Exercise Details for Bench Press
Why Should You do Bench Press?
The bench press is one of the greatest compound exercises in which it is possible to lift a lot of weight. The exercise can look quite simple, but since it is performed with heavy weights, the starting position and the movement become crucial. Thus, be careful when performing the exercise because it is easy to injure both the shoulders and wrists.
If you want to lift heavy in the bench press in the long run, you should, in addition to chest exercises, also train the triceps, your lats (back), and the front part of your shoulders.
Lie on a straight bench under the bar. It will help if you lay as far up on the bench so that your eyes are located under the bar. Grab the bar a little wider than shoulder-width. Tilt your wrists slightly back and keep your thumb on the bar. Having your thumb and other fingers on the same side of the bar can have devastating consequences if you, for example, happen to lose your grip on the bar. It will then go over to your chest or your face with full force.
Pull back your shoulders and pinch your shoulder blades together and press them down to relieve your shoulders. Suppose you push the shoulders forward during the movement, the focus shifts from the chest muscles to the shoulders. Wrong muscles then perform the lift, and injuries can easily occur.
Press your soles into the floor to get balance. Keep your toes behind your knees and press them firmly into the ground. Swing your back but keep your butt pressed against the bench. You should have four things in mind for stability before you lift:
- The head should be on the bench, and the eyes should be located under the bar.
- The upper part of the back should be pressed against the bench, and the shoulder blades should be pulled together.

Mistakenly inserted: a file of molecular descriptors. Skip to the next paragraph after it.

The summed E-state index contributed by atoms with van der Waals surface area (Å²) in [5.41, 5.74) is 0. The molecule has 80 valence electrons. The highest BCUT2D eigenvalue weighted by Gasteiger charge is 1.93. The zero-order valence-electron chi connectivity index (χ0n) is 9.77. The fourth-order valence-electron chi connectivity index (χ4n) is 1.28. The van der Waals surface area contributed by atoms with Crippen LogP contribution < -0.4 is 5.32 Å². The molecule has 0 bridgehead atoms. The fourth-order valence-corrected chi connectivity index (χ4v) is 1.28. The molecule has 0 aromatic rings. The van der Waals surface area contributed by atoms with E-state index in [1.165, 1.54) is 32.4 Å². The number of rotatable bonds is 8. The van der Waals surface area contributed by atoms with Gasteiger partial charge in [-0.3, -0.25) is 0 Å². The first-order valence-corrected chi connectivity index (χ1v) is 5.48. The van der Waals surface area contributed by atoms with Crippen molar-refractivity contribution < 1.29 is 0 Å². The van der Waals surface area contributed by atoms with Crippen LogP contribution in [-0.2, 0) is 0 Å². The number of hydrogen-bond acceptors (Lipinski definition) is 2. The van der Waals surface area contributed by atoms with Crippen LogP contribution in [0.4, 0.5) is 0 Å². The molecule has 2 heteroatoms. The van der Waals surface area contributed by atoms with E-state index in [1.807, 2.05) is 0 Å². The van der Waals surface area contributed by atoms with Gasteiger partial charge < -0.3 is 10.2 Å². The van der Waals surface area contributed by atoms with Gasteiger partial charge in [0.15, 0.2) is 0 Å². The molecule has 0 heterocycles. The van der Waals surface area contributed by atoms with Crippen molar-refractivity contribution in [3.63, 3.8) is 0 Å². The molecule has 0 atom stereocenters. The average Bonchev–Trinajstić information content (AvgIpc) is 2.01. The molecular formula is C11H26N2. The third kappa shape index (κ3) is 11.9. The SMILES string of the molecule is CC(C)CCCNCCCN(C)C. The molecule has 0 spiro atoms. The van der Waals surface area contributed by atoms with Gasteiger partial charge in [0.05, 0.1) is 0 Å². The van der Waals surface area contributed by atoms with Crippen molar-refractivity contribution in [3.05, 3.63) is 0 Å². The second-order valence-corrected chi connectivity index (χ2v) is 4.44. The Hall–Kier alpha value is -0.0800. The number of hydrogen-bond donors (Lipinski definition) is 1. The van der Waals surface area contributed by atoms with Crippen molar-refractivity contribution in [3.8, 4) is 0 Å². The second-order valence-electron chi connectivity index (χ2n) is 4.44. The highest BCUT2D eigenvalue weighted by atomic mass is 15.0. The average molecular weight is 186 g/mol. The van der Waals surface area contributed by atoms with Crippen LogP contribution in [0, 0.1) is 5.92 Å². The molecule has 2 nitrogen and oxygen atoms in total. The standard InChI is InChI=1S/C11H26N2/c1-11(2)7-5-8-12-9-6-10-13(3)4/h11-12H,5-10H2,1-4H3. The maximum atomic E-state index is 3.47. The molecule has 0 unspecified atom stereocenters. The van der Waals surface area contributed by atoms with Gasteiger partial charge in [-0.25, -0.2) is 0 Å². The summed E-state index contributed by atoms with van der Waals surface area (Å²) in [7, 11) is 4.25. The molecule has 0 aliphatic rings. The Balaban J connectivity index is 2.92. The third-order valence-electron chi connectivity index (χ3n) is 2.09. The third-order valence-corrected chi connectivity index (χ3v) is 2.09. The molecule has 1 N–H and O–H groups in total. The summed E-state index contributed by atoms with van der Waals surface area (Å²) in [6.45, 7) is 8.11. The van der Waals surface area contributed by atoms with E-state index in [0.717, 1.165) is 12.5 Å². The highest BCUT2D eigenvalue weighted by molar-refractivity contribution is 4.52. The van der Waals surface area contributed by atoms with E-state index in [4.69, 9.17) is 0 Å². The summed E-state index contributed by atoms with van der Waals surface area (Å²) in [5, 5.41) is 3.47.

- The buttocks should be “stuck” to the bench during the entire lift.
- The feet should firmly be pressed into the ground, preferably quite wide apart for stability. Have “leg drive” in mind.
Lift the bar and move the bar horizontally so that it now ends up over the shoulders. Then lower it diagonally down towards your nipples. The bar should, therefore, not go straight down and straight-up but obliquely.
When you lower the bar, the elbows should not flap straight out to the side at a 90-degree angle from the body, but they should be more at a 70-degree angle. There is a great risk that your shoulders will be damaged if you run at a 90-degree angle.
Tense the muscles on the way down; do not drop and bounce the weight on your chest. A large part of the training effect comes from holding back when lowering the weight, so try to count to 3 on the way down for maximum effect.
When the bar touches your chest at the nipples, you are in the bottom position. Your forearms should now be completely vertical; they should not lean either backward or forwards. Now you explosively push the weight back obliquely upwards again. Be careful not to push your shoulders forward on the way up when it gets heavy. If you push the shoulders forward, they will take over the lift and easily be damaged.
When your arms are outstretched, the bar should end up above your shoulders again.
Remember to inhale on the way down and exhale on the way up.
Guide for Bench Press
- Be careful how the bench is positioned in relation to the stand
- Your ead, upper rear, buttocks and feet should be “fixed”
- Pinch your shoulder blades together and press them down as well
- Push the chest forward
- Swing your back throughout the lift
- Move the bar obliquely downwards and obliquely upwards, it should not go straight vertically
- The angle of your arms towards the body is very important. It should be at about 70 degrees
- Do not bounce the bar on your chest, lowe it in a controlled and calm way with tension in the muscle you are exercising
- Keep your shoulders pulled back, do not push them forward when it gets heavy.
- Inhale on the way down and exhale on the way up
- In order to get gains in bench press you have to exercise the front of your shoulders, triceps and lats as well